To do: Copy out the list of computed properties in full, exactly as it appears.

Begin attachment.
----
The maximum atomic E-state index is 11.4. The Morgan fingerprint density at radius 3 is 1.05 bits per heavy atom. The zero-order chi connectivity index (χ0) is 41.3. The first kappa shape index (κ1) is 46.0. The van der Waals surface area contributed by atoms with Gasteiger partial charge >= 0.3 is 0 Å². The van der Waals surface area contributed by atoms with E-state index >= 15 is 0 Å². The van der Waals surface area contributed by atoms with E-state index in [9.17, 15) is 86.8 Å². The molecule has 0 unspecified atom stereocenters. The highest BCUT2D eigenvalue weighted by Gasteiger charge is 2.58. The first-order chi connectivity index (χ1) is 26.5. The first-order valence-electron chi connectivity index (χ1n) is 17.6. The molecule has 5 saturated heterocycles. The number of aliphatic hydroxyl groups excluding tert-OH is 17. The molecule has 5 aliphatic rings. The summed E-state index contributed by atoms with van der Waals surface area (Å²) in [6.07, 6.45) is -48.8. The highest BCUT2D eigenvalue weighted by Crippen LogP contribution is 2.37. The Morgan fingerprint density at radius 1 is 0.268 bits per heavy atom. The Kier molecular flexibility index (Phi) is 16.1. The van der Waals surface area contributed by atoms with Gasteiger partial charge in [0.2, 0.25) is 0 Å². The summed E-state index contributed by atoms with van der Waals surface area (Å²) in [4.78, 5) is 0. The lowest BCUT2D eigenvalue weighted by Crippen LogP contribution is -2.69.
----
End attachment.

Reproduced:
The maximum atomic E-state index is 11.4. The Morgan fingerprint density at radius 3 is 1.05 bits per heavy atom. The zero-order chi connectivity index (χ0) is 41.3. The first kappa shape index (κ1) is 46.0. The van der Waals surface area contributed by atoms with Gasteiger partial charge >= 0.3 is 0 Å². The van der Waals surface area contributed by atoms with E-state index >= 15 is 0 Å². The van der Waals surface area contributed by atoms with E-state index in [9.17, 15) is 86.8 Å². The molecule has 0 unspecified atom stereocenters. The highest BCUT2D eigenvalue weighted by Gasteiger charge is 2.58. The first-order chi connectivity index (χ1) is 26.5. The first-order valence-electron chi connectivity index (χ1n) is 17.6. The molecule has 5 saturated heterocycles. The number of aliphatic hydroxyl groups excluding tert-OH is 17. The molecule has 5 aliphatic rings. The summed E-state index contributed by atoms with van der Waals surface area (Å²) in [6.07, 6.45) is -48.8. The highest BCUT2D eigenvalue weighted by Crippen LogP contribution is 2.37. The Morgan fingerprint density at radius 1 is 0.268 bits per heavy atom. The Kier molecular flexibility index (Phi) is 16.1. The van der Waals surface area contributed by atoms with Gasteiger partial charge in [0.2, 0.25) is 0 Å². The summed E-state index contributed by atoms with van der Waals surface area (Å²) in [4.78, 5) is 0. The lowest BCUT2D eigenvalue weighted by Crippen LogP contribution is -2.69.